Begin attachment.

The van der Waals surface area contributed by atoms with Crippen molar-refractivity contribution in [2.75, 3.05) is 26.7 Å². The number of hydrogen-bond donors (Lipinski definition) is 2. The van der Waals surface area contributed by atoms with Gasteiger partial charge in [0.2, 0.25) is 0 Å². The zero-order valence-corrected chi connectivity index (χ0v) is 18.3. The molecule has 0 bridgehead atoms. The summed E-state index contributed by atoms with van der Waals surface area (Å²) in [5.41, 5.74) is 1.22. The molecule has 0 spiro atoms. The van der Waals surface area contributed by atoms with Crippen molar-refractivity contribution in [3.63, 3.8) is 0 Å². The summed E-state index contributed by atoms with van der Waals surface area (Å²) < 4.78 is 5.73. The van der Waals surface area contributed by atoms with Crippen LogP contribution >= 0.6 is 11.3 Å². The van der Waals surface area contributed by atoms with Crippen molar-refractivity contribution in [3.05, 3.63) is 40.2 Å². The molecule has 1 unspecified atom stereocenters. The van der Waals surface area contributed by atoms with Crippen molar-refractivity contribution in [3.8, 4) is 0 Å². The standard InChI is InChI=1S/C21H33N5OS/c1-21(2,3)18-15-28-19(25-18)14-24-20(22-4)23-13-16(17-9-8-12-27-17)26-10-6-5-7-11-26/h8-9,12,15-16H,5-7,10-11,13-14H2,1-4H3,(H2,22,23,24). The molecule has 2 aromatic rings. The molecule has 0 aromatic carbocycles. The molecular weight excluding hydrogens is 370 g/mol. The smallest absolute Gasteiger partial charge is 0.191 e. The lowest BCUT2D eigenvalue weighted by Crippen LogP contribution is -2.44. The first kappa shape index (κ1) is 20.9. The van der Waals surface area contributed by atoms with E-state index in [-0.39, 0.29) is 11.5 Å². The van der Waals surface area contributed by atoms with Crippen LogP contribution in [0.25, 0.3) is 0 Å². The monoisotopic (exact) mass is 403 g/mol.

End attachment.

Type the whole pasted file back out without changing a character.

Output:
The van der Waals surface area contributed by atoms with Crippen molar-refractivity contribution in [2.75, 3.05) is 26.7 Å². The number of hydrogen-bond donors (Lipinski definition) is 2. The van der Waals surface area contributed by atoms with Gasteiger partial charge in [0.2, 0.25) is 0 Å². The zero-order valence-corrected chi connectivity index (χ0v) is 18.3. The molecule has 0 bridgehead atoms. The summed E-state index contributed by atoms with van der Waals surface area (Å²) in [5.41, 5.74) is 1.22. The molecule has 0 spiro atoms. The van der Waals surface area contributed by atoms with Crippen molar-refractivity contribution in [3.63, 3.8) is 0 Å². The summed E-state index contributed by atoms with van der Waals surface area (Å²) < 4.78 is 5.73. The van der Waals surface area contributed by atoms with Crippen LogP contribution >= 0.6 is 11.3 Å². The van der Waals surface area contributed by atoms with Crippen molar-refractivity contribution in [3.05, 3.63) is 40.2 Å². The molecule has 1 unspecified atom stereocenters. The van der Waals surface area contributed by atoms with Crippen molar-refractivity contribution in [3.8, 4) is 0 Å². The standard InChI is InChI=1S/C21H33N5OS/c1-21(2,3)18-15-28-19(25-18)14-24-20(22-4)23-13-16(17-9-8-12-27-17)26-10-6-5-7-11-26/h8-9,12,15-16H,5-7,10-11,13-14H2,1-4H3,(H2,22,23,24). The molecule has 2 aromatic rings. The molecule has 0 aromatic carbocycles. The molecular weight excluding hydrogens is 370 g/mol. The smallest absolute Gasteiger partial charge is 0.191 e. The lowest BCUT2D eigenvalue weighted by Crippen LogP contribution is -2.44. The first kappa shape index (κ1) is 20.9. The van der Waals surface area contributed by atoms with E-state index in [-0.39, 0.29) is 11.5 Å². The van der Waals surface area contributed by atoms with Crippen LogP contribution in [0.25, 0.3) is 0 Å². The monoisotopic (exact) mass is 403 g/mol.